Sir :—No doubt your readers have been rather surprised to read the results of the Royal Automobile Club's Vapour Emission Competition. Now, whilst it is perfectly true, as stated in the regulations of the competition, that there are two forms of trouble from an exhaust of a motorcar referred to, firstly, an improper mixture, and, secondly, excessive lubrication, there is no doubt that everybody who studied the rules of this competition thought that good lubricating arrangements, which never gave too much or too little oil and which oiled every bearing perfectly and automatically, was a system that this particular competition was designed to find out, and to be copied by motorcar manufacturers. I think, therefore, that you, in common with myself, will be surprised to read the report of the Royal Automobile Club which, so far as the lubrication system of the. cars is concerned, merely passes it over in a few words by the judges saying, " the cars on a whole so far as lubrication is concerned were successful." This may, of course, be quite true, but some of the cars in the competition were fitted with the ordinary drip-feed lubrication with all its attendant troubles and emission of smoke and lack of lubrication, unless the multitude of sight feeds are given considerable and unremitting attention by the driver.
When the scientific judges of the Royal Automobile Clubs bracketed this system with the perfect system of lubrication such as is used on Lanchesters, Napiers, De Dions,. etc. (a system which prevents emission of smoke and at the same time lubricates perfectly), and passedoverthe same without a single good word, it makes one wonder what benefit the competition was to the ordinary man in the street, who is anxious to know which is the best system of lubrication for a motorcar engine. The result appears to have been practically decided on the amount of carbon monoxide emitted, which, although no doubt an exceedingly harmful gas, is not visible in the air, and causes no inconvenience when running along" an ordinary road. We have heard from the highest authority (a well-known professor) that infinitely more of this vapour comes from one London chimney than foam a number of motorcars.—Yours truly, J. W. 'STOCIZS,. in, Great Marlborough Street, W., 20th April-, 1907. Motor Threshers and Tractors versus Motor Wagons.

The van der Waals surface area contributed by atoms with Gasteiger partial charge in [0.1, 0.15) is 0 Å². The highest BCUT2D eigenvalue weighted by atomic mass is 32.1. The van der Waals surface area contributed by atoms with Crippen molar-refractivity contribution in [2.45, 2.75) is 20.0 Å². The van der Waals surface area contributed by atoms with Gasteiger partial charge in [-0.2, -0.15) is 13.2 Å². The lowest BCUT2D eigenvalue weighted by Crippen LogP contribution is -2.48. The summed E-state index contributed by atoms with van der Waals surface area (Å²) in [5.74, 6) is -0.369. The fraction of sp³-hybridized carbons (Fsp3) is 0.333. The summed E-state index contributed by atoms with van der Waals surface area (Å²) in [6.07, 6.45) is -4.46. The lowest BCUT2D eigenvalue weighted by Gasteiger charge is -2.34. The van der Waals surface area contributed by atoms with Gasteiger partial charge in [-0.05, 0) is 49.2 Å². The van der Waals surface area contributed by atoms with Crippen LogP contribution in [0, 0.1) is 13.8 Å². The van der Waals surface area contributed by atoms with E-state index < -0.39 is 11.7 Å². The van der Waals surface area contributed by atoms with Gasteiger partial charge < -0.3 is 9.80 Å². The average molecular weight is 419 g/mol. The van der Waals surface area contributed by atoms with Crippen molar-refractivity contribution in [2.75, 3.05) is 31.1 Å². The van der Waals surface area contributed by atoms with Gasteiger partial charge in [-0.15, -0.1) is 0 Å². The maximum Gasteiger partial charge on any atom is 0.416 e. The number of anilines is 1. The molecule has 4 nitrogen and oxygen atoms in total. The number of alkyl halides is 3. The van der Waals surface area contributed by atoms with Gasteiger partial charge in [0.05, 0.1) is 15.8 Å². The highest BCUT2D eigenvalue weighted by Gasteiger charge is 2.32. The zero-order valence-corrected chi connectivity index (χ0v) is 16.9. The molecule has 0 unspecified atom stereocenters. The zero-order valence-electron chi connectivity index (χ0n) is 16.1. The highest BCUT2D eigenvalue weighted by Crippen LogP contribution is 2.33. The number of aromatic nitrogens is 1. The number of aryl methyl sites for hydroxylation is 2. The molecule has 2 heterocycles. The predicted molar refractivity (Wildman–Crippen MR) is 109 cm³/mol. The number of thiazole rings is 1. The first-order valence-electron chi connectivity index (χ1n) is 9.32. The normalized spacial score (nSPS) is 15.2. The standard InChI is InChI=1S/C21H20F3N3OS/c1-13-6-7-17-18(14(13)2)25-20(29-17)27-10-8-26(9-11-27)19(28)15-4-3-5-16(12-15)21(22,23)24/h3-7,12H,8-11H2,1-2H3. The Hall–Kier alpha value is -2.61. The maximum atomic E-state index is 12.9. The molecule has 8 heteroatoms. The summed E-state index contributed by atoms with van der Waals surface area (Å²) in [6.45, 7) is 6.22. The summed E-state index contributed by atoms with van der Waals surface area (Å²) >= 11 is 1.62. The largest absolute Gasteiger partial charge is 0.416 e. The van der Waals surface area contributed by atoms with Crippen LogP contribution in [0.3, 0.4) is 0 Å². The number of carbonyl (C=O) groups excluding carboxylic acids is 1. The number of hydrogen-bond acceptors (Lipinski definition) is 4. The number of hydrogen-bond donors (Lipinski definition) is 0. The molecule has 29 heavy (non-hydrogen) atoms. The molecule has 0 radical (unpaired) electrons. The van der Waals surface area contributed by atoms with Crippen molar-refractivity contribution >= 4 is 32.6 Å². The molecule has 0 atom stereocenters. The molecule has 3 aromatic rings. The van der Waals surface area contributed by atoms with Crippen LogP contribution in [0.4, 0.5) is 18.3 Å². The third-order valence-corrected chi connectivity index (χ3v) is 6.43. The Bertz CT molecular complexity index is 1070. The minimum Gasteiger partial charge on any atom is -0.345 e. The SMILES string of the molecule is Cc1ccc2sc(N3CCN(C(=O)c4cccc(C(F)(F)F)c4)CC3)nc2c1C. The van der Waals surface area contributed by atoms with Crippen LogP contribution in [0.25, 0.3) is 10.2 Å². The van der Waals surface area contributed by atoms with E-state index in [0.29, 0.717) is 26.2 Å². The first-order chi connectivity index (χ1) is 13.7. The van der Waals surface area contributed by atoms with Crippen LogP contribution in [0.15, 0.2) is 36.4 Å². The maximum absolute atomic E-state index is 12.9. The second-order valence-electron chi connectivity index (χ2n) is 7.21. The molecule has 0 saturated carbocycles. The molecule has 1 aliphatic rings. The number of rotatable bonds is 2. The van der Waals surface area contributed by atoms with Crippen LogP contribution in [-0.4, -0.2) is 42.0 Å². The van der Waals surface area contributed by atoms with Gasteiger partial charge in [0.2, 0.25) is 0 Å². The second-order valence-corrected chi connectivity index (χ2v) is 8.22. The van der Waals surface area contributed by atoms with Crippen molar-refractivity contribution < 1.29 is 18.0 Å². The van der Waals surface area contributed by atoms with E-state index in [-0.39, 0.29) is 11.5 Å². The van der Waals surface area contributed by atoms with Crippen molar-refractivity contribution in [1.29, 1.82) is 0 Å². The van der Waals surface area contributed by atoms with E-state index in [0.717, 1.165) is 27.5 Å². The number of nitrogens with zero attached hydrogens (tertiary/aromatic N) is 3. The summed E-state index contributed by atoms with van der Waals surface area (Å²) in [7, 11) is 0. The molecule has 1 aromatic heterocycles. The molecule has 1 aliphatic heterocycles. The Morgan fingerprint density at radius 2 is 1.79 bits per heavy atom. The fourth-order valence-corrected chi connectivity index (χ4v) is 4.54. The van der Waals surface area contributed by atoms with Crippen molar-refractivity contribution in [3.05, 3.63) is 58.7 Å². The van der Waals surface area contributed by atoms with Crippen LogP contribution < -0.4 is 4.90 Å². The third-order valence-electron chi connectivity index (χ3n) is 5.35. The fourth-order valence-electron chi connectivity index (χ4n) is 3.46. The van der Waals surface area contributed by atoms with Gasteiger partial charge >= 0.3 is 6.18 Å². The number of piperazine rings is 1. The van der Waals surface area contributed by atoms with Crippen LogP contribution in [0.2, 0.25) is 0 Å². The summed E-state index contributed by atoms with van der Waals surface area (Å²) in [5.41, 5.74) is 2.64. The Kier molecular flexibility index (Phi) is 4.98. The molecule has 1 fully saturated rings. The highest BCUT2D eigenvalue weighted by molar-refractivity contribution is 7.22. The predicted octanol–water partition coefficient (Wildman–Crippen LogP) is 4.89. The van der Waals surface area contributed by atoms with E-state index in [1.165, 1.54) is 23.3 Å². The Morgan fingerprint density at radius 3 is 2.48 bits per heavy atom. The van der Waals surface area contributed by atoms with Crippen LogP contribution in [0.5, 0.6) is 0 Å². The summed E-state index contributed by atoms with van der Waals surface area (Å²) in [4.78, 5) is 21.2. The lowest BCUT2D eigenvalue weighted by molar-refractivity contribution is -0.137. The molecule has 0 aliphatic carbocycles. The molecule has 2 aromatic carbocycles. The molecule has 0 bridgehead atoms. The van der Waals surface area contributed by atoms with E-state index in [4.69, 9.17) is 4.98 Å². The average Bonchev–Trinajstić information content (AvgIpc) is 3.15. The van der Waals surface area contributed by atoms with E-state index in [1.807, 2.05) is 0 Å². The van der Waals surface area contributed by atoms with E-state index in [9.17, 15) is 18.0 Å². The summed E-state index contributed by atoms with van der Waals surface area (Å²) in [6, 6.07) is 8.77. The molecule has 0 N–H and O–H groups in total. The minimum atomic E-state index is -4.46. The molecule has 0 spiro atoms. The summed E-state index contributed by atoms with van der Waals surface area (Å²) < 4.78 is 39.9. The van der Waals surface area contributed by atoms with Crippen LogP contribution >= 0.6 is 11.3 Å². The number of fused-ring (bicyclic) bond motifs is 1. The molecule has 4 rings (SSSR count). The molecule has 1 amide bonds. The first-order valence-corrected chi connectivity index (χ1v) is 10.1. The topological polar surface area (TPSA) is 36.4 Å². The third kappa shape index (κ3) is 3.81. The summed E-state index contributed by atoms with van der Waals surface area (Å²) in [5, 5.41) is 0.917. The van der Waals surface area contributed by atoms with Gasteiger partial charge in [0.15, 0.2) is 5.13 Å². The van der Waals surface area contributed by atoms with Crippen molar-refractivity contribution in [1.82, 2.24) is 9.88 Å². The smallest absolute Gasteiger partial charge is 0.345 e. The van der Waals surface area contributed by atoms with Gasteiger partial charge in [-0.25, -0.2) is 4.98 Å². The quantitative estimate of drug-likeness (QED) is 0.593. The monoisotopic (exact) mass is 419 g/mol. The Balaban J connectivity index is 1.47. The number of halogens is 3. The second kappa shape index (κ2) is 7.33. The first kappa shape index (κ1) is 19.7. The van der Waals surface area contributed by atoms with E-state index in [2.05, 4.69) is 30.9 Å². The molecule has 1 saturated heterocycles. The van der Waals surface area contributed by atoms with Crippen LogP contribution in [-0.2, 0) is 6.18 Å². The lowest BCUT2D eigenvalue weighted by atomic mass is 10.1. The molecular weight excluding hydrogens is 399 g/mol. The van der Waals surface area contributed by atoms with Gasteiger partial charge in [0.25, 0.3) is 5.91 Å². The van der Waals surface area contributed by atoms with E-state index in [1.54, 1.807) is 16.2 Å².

The Editor," THE COMMERUAL MOTOR."
Sir :—Whilst agreeing with my friend Mr. Tritton, that motor threshers would prove an undesirable combination for several reasons, one cannot admit that want of power is one of them. Referring to paragraph i of Mr. Tritton's. letter, I think he has put the heating surface of motor-wagon boilers much too low. Several of the best makers have 90 square feet, which is so per cent, more than he states. Then, again, as regards paragraph 2, careful calculation will prove that the average brake-horse-power of a steam wagon, carrying a 6-ton load but without a trailer and running on good give-and-take roads, is about 19, and, of course, the addition of a trailer will raise this to about 25. Bad and wet roads will again increase this figure very considerably. If Mr. Tritton thinks that it is not possible to develop continuously 45to 5oh.p. with a boiler having only 90 feet of heating, I shalt be happy to convert him by ocular demonstration and incontestable evidence, if he will favour me with a call when he is in town.
With Mr. Tritton's paragraph one agrees willingly, but, when in paragraph 5 he claims for the tractor the life of a traction engine, one feels that his expectations are altogether too sanguine. The tractor is ru.n at a greater speed and, in general, is worked so much harder than its big brother that it is idle to draw comparisons. Moreover, as compared with the steam wagon, its system of springing is not nearly so flexible, and the greater vibration thus caused
must have prejudicial effects on its durability. Perhaps, however, Mr. Tritton is only referring to the advantages of tractors for purely farm and agricultural work, and, in this. case, I think most people of experience will agree with him, in his conclusions at any rate.—Yours faithfully,
H. A. NEAt..
20th April, 1907. The Editor, "THE COMMERCIAL MOTOR."
Sir :—Referring to Mr. Stewart's letter about steanelorries doing ploughing with a wire rope, I fail to see how it can be done. In the first place, one must have soo yards of cable on a winding drum and where could that be fixed on a steam lorry? I have had experience with ploughing tackle. and I can say that one implement is of no good without the others and that would mean a double, six-turn, furrow plough, a land presser, a set of drags, a. cultivator, and a. water barrel if required. Ilow could a motor lorry pull all these, for it is as much as two Li.h.p. traction engines can pull over bad ground, especially if it is wet. Another point is, can a motor lorry carry a sufficient supply of fuel and water for that work? Although the land may be lighter abroad than here in England, there would be a lot more obstructions there than in our own country. A ploughing, engine can be used for threshing, grinding, pumping, circularsawing, or driving any other kind of machinery, for such engines are always fitted with governors. I have ploughed. some very light soil in Hampshire, and I find it takes about 7cwt. of coal for each engine to plough t6 acres and they have got to be in very good condition to do that. I have seen. several kinds of ploughing tackle about the country, and think the best on the market up to the present time is that of J. Fowler and Co., Ltd., of Leeds. The 4h.p. ploughing tackle is very heavy and cumbersome, but it is suited for the work and the rear wheels are extra wide to allow for the soft ground they have sometimes to go over. They get mired up occasionally, but one engine generally helps the other out, with the aid of its wire rope or by the sling chain.—Yours faithfully, AN OLD STEAM PrOuGFI DRIVER."